"Alan Wake, Meet Quentin Tarantino"
Some would say Alan Wake is a thrilling adventure. Others would say it's a page-turning enigma. And yet others just think it's utterly confusing. Like nightmares, the Alan Wake franchise can be interpreted in many ways, and no two people are likely to have the same experience. Alan Wake's American Nightmare has its share of problems, but unlike nightmares, we endorse tumbling down Alan Wake's deranged rabbit hole one more time.
First and foremost, the game is fun to play. The weapons feel great in Alan's hand, and the dodge mechanic is still a revelation. The Taken are formidable enemies in groups, and new enemy classes show promise for the evolution of the Darkness for the franchise. Scouring areas for manuscript pages is addicting, especially for story-driven players, and finding pages unlocks new weapons that add variety to gunplay in Story Mode and Arcade Mode of Alan Wake's American Nightmare.
Alan Wake is known for its story, and potentially even more so for its storytelling. In Alan Wake's American Nightmare, Wake is trapped inside an episode of a Night Springs (read: Twilight Zone) episode he wrote. Mr. Scratch, Alan's doppelganger, controls the world and Wake much like a puppet master dangles a marionette under his strings. Wake journeys to three locations: a rundown hotel, a astronomy observatory and a drive-in theatre. But, Wake fights against the Darkness to piece together an end-game scenario will hopefully send him home to his world... and his wife.
Unfortunately, it seems like Remedy took a shortcut in only creating three maps, as there are nine levels to play in Alan Wake's American Nightmare. Fortunately, second and third trips to maps are streamlined. I'm willing to give American Nightmare a pass here, though, as recycling maps fits somewhat with the story. After all, I‘ve had reoccurring nightmares, haven‘t you? But, the maps are pretty large, and instead of encouraging exploration, the majority of real estate is sadly left unused.
With frequent NPC spoon feeding, the delivery can be rough at times, but the cutscenes kick the experience to a new level. Tuning into the videos Mr. Scratch left for Wake and the radio broadcasts add juicy layers to the mix as well. And, or course, the ending has the flair and overall polish that lives up to the Alan Wake name. For anyone interested in the story, the manuscript pages scattered around Alan Wake's American Nightmare won‘t disappoint. The only letdown is that pages offer a few untimely spoilers. Nobody likes watching a movie with someone who's already seen the flick, and for good reason.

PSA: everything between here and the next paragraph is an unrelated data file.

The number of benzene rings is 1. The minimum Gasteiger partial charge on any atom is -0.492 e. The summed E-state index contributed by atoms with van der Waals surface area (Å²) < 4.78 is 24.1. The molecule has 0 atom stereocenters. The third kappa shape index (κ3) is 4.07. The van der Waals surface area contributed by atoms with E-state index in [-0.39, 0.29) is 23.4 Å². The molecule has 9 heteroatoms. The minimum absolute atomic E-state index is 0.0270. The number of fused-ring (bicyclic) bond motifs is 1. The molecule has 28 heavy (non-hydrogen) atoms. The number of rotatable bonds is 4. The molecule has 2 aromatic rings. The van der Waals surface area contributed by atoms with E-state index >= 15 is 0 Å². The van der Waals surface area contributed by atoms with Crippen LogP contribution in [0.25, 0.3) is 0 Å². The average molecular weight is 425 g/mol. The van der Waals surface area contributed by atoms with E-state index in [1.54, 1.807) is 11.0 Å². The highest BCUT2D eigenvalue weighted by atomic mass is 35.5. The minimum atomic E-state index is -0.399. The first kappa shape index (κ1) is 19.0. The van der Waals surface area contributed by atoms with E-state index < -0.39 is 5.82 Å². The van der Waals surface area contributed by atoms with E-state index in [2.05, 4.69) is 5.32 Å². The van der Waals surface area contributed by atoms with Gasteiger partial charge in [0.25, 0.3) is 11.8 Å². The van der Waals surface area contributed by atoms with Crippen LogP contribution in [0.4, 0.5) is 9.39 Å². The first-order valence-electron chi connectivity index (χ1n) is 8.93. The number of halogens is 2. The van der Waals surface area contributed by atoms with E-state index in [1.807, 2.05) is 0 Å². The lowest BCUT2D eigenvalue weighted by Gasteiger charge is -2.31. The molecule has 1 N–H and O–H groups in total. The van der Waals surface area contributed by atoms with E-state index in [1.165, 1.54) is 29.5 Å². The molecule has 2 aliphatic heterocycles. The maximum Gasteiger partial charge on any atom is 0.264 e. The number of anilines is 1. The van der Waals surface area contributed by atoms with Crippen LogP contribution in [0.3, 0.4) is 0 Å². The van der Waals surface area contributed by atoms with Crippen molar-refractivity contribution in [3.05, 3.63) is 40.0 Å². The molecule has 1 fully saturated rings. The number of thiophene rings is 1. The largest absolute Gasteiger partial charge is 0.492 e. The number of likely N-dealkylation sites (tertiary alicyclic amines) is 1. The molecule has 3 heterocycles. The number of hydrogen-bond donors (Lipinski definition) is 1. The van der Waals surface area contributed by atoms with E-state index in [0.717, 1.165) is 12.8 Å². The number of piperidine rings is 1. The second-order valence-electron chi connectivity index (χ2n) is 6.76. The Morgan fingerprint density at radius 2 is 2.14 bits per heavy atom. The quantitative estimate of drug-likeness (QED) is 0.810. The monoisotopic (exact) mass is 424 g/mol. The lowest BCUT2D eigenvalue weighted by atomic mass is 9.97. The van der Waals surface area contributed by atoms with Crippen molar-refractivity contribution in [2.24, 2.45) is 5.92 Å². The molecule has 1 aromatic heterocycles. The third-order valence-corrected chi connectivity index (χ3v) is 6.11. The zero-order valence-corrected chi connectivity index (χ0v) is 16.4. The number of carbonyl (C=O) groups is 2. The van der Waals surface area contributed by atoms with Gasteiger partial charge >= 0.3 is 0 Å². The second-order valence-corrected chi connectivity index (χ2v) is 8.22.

The Arcade Mode in Alan Wake's American Nightmare is similar to Gears of Wars' Horde Mode or Halo: Reach's Firefight. Waves of Taken chase after Wake. Armed with a trusty flashlight and whatever weapons he can scrounge while dodging relentless blows, Wake has to survive the night until the sunrise turns the Taken to dust. Though there are leader boards, there is no multiplayer, so it is not quite as deep as other options out there. But, this mode suits Alan Wake extremely well and we're hoping Remedy expands on this feature in future.
If you watch a scary movie, it stands to reason that watching a comedy afterwards is beneficial, if only to settle the nerves. Following this thought, Alan Wake's American Nightmare is the tongue-in-cheek follow-up to the sensory overload the original Alan Wake delivered. It's like the Twilight Zone had a baby with Evil Dead; it's not necessarily bad, but what is it, exactly? Enemies aren't as tough or fast, weapons and ammo are abundant, and the hero's health regenerates.
I've never heard of regenerating health in a nightmare, and some Alan Wake fans may cry foul, though the transformation of Alan Wake as a character may turn more fans into a mob of smoky, enraged Taken. Wake is a stronger, more resilient character now. Sure, characters need to grow. But, we miss the scared, out of shape writer who could barely hold a pistol straight. There are plenty of fearless heroes, but there's only one Alan Wake.
Like re-watching a horror flick you were scared of as a child, you might not be terrified like you once were, but you may find new reasons to enjoy the show. Alan Wake's American Nightmare, like Alan himself, floats somewhere between gutsy and wan, but there's no doubt that it's a top-notch downloadable title whether you've played the first game or are looking for something new. At first, it's hard to get past the fundamental changes in the experience. I especially missed the dangers of searching for hidden weapon caches. If this is your first attempt at an Alan Wake game, then all the better!
GameDynamo's Score for Alan Wake's American Nightmare (X360)
John loves gaming and loves writing about games. He wants to become a known voice in the gaming community and a game designer one day.
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